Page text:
deeds are still done.
>She particularly stressed the annual
Christmas party that climaxes the week
where the pixies names become known and
toys are exchanged.
After skits the girls play with their foot footballs,
balls, footballs, horns, and dolls until the gifts are col collected
lected collected and donated to the Central Welfare

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Agency for underprivileged children.
The entire idea for the week evolved from
various ideas just as the pranks have de developed
veloped developed through time. No one knows exactly
how the program began, but Dean Sellers
recalls that Yulee and Mallory Halls had
some kind of program in the early 19505.
In 1951 the annual party featured a

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University of Florida A .. \
coeds y *. f
play Santa Claus
during
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Christmas in July program in which Santa
made a surprise visit dressed in a red bathing
suit and carrying a laundry bag of toys.
Just as parties have become more sophisti sophisticated
cated sophisticated in recent years and skits and talent
shows have climaxed the week, the pranks
go on and maybe this year some coed might
find a baby elephant sitting on her bed.

5



foreign Students Depend
on Local Santas

By Sara Todd
A college town is quiet at Christmas. Its
students go home for the holidays. Ex Except
cept Except when home lies in such countries as
England, the Orient, South Americathen
the pattern changes.
Each year one-fourth to one-half of the
University of Floridas more than 400 for foreign
eign foreign students remain in Gainesville during
the Christmas season.
Some of. the 100 or so students spending,
last year here remember the near-empty
campus as lonely and the city subdued.
Few places are open on campus, except the
library. All cafeterias discontinue service
and the doors of most residence halls are
locked. Buckman Hall is the one dormitory
not closed for the two-week vacation and it
is reserved for graduate students.
Housing A Problem
Housing is a real problem when the
dorms close, said Dr. Ivan Putman, foreign
student advisor.
In previous years students remaining in
Gainesville have stayed at apartments of
friends or in motels.
This year, however, students will receive
extra-special rates at the White House
hotel, according to hotel manager E. C. Sara.
The idea of contacting the hotel was in introduced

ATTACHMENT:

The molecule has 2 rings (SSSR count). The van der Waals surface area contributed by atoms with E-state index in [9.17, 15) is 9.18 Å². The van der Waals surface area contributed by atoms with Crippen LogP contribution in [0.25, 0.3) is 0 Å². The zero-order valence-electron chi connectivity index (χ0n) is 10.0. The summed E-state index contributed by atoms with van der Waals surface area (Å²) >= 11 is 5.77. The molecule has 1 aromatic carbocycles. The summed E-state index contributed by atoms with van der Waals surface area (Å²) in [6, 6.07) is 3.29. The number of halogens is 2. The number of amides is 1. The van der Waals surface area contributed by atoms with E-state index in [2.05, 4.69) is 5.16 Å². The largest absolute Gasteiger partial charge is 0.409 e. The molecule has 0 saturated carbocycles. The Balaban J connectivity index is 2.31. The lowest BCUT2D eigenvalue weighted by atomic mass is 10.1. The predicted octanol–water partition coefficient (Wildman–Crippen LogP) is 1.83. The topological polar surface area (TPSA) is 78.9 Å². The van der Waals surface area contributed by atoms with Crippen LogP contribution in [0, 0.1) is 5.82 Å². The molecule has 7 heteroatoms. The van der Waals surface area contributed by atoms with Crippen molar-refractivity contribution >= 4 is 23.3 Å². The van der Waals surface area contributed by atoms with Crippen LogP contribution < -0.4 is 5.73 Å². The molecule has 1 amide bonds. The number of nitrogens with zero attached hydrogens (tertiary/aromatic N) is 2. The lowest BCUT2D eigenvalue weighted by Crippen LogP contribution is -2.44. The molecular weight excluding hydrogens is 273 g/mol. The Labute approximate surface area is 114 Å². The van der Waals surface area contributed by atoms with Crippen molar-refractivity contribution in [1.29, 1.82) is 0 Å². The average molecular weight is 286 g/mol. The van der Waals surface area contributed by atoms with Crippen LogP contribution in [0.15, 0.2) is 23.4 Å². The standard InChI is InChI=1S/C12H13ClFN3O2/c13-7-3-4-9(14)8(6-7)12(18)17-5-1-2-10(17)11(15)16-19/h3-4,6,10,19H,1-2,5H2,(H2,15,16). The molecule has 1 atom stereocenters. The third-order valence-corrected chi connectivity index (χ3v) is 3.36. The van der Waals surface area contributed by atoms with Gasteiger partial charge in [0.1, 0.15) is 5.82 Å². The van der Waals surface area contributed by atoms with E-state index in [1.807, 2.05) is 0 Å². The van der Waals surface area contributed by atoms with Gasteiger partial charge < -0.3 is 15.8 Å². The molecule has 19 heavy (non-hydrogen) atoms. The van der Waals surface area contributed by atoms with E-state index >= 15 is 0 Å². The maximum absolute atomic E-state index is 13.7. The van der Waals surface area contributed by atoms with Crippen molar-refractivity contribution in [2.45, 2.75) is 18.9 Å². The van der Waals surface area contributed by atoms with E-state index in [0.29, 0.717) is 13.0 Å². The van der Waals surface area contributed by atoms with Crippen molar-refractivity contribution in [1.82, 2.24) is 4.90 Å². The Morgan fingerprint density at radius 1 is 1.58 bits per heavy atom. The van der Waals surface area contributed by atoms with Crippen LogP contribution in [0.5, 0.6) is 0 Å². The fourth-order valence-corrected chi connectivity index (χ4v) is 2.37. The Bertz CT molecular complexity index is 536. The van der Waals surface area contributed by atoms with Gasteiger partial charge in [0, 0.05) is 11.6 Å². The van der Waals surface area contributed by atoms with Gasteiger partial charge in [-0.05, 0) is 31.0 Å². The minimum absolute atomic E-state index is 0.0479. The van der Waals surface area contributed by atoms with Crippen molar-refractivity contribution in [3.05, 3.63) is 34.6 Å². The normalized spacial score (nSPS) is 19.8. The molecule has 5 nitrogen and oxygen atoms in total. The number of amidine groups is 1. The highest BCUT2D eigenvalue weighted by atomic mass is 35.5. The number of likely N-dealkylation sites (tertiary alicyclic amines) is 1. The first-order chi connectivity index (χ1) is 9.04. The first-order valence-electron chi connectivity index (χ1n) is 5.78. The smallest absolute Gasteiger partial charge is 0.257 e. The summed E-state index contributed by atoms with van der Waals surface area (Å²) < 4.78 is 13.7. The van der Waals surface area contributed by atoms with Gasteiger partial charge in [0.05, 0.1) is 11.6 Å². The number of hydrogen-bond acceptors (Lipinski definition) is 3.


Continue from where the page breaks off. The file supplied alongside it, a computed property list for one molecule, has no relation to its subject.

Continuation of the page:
troduced introduced earlier this year in a meeting

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6

of the Gainesville International Friendship
Council.
Idea Not New
Council president Chester R. Yates said
the hotel had offered rooms to students at
special rates in previous holiday seasons, but
on an individual basis.
This year is the first organized effort
to make hotel accommodations for foreign
students, said Yates.
Students at the hotel, 408 NE Ist St.,
will have proximity to the downtown area
and eating places plus th% hotel dining room.
They will be independent, yet all to together,
gether, together, Dr. Putman said.
We can accommodate 40 to 50 students,
said Sara.
The money problem is the only concern
now, according to Putman.
He explained the question is whether the
reduction in federal funds for Cuban stu students
dents students from $750 to SSOO a semester per
student will allow expenses for two weeks at
the hotel.
Other Housing
Other housing possibilities channeled
through the foreign student office include in invitations
vitations invitations by church and civic groups in such
towns as Jacksonville and Clearwater.
Keystone Heights sponsored two students
each Christmas foj* two or three years, pro providing
viding providing motel accommodations and meals with

More than 100 Cant Make It
Home for the Holidays

community families.
Putman said the project was discontinued
for last year married couples appli application
cation application upset requirements of the community
that the. students be single.
Some faculty members and Gainesville
residents spending Christmas elsewhere offer
an extra room or their entire home to for forcing
cing forcing students for the holidays.
The home of Gainesville attorney Joe C.
Jenkins Jr. was the first offer of this type
this year.
Mrs. Jenkins said she learned from neigh
bors that the dorms were closing and for foreign
eign foreign students needed places to stay.
Needed A House-Watcher
Since we are taking a vacation, we
wanted someone to care for the house and
cat and dog for two weeks, she said, and
the use of our home by one or two foreign
students will serve both purposes.
Putman. says Gainesville families very
often entertain foreign students for a day
during the holidays but rarely overnight.
However, one family last year had a Japa Japanese
nese Japanese student as guest the entire two weeks.